Those who can, do. Even if it's uncomfortable, or difficult, or inconvenient. Books don't write themselves. Movies don't film themselves. Abused animals and children can't save themselves. From the creative process to humanitarian efforts, in order for anything to exist, someone must first do something.

Of course it's easier to watch TV than to write a screenplay. It's easier to read a book than to create a story. It's easier to "tsk" sadly when we see mistreatment than to get our hands dirty and remedy the situation. But think of the great works of art and literature, not to mention the countless lives that "ease" has cost our world.

I look at River, once unloved, who is now an integral part of our family. She adores us all, especially my daughter, who plays with her and reads her stories for hours on end. It would have probably been easier to get a dog I didn't have to explain to people. But we would have missed out on so much: her eternal energy, happiness, and love of life infuse the entire house.

So: kudos to Ron and Danny... and to Ellen... and to everyone reading this who feels the Muse inspire them to do something. Here's to worthwhile endeavors that make life such a ride!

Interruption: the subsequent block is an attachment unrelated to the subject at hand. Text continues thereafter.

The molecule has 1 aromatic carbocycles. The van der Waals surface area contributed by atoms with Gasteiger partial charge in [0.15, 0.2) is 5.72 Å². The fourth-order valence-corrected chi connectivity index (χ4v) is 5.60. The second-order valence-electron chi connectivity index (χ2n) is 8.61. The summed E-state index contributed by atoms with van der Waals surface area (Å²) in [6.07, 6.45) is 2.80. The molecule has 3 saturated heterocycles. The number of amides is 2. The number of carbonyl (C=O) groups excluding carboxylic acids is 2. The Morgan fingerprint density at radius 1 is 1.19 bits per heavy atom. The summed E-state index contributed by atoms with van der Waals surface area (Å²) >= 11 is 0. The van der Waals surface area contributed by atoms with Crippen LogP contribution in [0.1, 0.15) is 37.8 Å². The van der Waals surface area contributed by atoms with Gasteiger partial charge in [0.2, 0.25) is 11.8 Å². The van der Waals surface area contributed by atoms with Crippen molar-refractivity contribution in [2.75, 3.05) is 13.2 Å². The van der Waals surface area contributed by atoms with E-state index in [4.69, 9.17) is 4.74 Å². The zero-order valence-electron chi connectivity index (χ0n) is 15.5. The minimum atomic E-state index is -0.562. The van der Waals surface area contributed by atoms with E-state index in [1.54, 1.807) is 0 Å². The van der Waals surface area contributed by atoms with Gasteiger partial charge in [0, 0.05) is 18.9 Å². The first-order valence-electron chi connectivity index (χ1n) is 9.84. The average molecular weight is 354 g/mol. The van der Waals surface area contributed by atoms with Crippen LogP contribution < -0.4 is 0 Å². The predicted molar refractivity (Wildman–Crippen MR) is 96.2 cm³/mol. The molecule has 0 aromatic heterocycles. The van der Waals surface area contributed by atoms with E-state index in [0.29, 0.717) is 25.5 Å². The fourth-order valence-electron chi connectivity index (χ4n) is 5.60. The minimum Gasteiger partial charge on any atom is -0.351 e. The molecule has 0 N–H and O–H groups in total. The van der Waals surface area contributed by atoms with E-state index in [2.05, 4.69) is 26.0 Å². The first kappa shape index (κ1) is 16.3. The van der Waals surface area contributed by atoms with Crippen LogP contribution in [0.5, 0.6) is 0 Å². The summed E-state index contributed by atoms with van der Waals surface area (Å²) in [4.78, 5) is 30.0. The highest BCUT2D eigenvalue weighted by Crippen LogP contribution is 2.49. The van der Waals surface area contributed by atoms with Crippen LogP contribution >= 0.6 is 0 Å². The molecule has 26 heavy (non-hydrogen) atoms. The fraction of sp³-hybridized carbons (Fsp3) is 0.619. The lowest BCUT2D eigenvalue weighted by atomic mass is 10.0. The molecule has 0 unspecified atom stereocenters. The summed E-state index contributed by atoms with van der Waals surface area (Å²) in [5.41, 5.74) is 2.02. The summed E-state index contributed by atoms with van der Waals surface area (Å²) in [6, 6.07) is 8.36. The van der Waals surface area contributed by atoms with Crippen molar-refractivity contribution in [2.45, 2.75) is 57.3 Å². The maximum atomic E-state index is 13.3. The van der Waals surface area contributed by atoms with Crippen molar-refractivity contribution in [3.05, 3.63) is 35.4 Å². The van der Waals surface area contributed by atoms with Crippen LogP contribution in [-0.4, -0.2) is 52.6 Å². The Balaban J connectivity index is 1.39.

Thursday, July 23, 2009

Stop Making Sense!

For the past several weeks, I have been gamely trying to determine the unfathomable influences that caused one of my best friends to commit to a train wreck of a life choice. If I can just figure out what is motivating her, I reasoned,maybe her decision will somehow make more sense...

The fact that I couldn't come up with ANYTHING that would explain the inexplicable bothered me terribly.

Inexplicably poor decisions are the hallmark of bad writing. Watch any dodgy horror flick, and you'll see ample evidence of this.

"Scary bad things are happening... I think I'll go to the basement, unarmed and alone," some young thing thinks -- and you just know that character's about to meet a Bad End. It's the movie world's IQ tax for stupidity. Rarely does any person in the audience care about the Horrible End about to be visited on the actor-wannabe because -- let's face it -- everyone knows that no one in real life would be so dumb.